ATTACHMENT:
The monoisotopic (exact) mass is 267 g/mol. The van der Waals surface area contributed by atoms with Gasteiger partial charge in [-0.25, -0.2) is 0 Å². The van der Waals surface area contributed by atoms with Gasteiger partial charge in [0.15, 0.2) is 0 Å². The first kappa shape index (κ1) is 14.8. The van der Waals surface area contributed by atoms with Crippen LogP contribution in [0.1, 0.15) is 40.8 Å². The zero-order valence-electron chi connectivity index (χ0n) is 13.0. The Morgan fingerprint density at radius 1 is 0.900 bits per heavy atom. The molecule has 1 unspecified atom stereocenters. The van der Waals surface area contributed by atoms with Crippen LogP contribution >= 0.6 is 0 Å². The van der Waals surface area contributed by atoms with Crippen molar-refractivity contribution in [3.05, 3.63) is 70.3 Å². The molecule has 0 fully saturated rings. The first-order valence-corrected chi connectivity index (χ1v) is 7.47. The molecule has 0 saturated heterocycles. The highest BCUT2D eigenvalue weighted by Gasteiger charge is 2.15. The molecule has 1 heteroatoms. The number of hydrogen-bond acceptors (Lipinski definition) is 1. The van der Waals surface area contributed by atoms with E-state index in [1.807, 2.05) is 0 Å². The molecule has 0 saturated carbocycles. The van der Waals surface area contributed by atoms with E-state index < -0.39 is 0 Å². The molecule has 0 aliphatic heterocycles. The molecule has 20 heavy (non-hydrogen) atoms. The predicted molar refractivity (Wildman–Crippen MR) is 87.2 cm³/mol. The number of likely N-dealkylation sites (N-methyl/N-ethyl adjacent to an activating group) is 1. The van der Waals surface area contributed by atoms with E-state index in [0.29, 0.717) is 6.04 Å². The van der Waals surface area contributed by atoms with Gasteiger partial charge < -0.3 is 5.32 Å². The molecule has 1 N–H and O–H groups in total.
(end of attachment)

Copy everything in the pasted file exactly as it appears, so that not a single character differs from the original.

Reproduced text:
The monoisotopic (exact) mass is 267 g/mol. The van der Waals surface area contributed by atoms with Gasteiger partial charge in [-0.25, -0.2) is 0 Å². The van der Waals surface area contributed by atoms with Gasteiger partial charge in [0.15, 0.2) is 0 Å². The first kappa shape index (κ1) is 14.8. The van der Waals surface area contributed by atoms with Crippen LogP contribution in [0.1, 0.15) is 40.8 Å². The zero-order valence-electron chi connectivity index (χ0n) is 13.0. The Morgan fingerprint density at radius 1 is 0.900 bits per heavy atom. The molecule has 1 unspecified atom stereocenters. The van der Waals surface area contributed by atoms with Crippen LogP contribution >= 0.6 is 0 Å². The van der Waals surface area contributed by atoms with Crippen molar-refractivity contribution in [3.05, 3.63) is 70.3 Å². The molecule has 0 fully saturated rings. The first-order valence-corrected chi connectivity index (χ1v) is 7.47. The molecule has 0 saturated heterocycles. The highest BCUT2D eigenvalue weighted by Gasteiger charge is 2.15. The molecule has 1 heteroatoms. The number of hydrogen-bond acceptors (Lipinski definition) is 1. The van der Waals surface area contributed by atoms with E-state index in [1.807, 2.05) is 0 Å². The molecule has 0 saturated carbocycles. The van der Waals surface area contributed by atoms with E-state index < -0.39 is 0 Å². The molecule has 0 aliphatic heterocycles. The molecule has 20 heavy (non-hydrogen) atoms. The predicted molar refractivity (Wildman–Crippen MR) is 87.2 cm³/mol. The number of likely N-dealkylation sites (N-methyl/N-ethyl adjacent to an activating group) is 1. The van der Waals surface area contributed by atoms with E-state index in [0.29, 0.717) is 6.04 Å². The van der Waals surface area contributed by atoms with Gasteiger partial charge < -0.3 is 5.32 Å². The molecule has 1 N–H and O–H groups in total.